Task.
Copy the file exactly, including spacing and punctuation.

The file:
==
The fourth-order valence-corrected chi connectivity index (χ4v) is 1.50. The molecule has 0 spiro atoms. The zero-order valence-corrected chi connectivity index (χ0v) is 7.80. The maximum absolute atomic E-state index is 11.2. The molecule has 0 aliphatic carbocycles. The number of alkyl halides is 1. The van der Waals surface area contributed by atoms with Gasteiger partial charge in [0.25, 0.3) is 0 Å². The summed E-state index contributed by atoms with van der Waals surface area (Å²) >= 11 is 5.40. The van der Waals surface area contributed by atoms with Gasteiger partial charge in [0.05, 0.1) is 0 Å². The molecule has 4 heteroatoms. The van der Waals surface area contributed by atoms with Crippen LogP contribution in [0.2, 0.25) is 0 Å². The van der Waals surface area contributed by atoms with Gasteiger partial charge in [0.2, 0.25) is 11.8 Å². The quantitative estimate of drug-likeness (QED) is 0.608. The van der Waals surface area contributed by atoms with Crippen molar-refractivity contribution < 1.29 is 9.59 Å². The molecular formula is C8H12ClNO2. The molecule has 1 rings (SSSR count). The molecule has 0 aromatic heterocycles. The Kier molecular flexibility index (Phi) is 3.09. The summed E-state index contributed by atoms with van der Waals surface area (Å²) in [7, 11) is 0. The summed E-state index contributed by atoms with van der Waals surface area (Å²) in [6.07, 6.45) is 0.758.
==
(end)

The fourth-order valence-corrected chi connectivity index (χ4v) is 1.50. The molecule has 0 spiro atoms. The zero-order valence-corrected chi connectivity index (χ0v) is 7.80. The maximum absolute atomic E-state index is 11.2. The molecule has 0 aliphatic carbocycles. The number of alkyl halides is 1. The van der Waals surface area contributed by atoms with Gasteiger partial charge in [0.25, 0.3) is 0 Å². The summed E-state index contributed by atoms with van der Waals surface area (Å²) >= 11 is 5.40. The van der Waals surface area contributed by atoms with Gasteiger partial charge in [0.05, 0.1) is 0 Å². The molecule has 4 heteroatoms. The van der Waals surface area contributed by atoms with Crippen LogP contribution in [0.2, 0.25) is 0 Å². The van der Waals surface area contributed by atoms with Gasteiger partial charge in [0.2, 0.25) is 11.8 Å². The quantitative estimate of drug-likeness (QED) is 0.608. The van der Waals surface area contributed by atoms with Crippen molar-refractivity contribution < 1.29 is 9.59 Å². The molecular formula is C8H12ClNO2. The molecule has 1 rings (SSSR count). The molecule has 0 aromatic heterocycles. The Kier molecular flexibility index (Phi) is 3.09. The summed E-state index contributed by atoms with van der Waals surface area (Å²) in [7, 11) is 0. The summed E-state index contributed by atoms with van der Waals surface area (Å²) in [6.07, 6.45) is 0.758.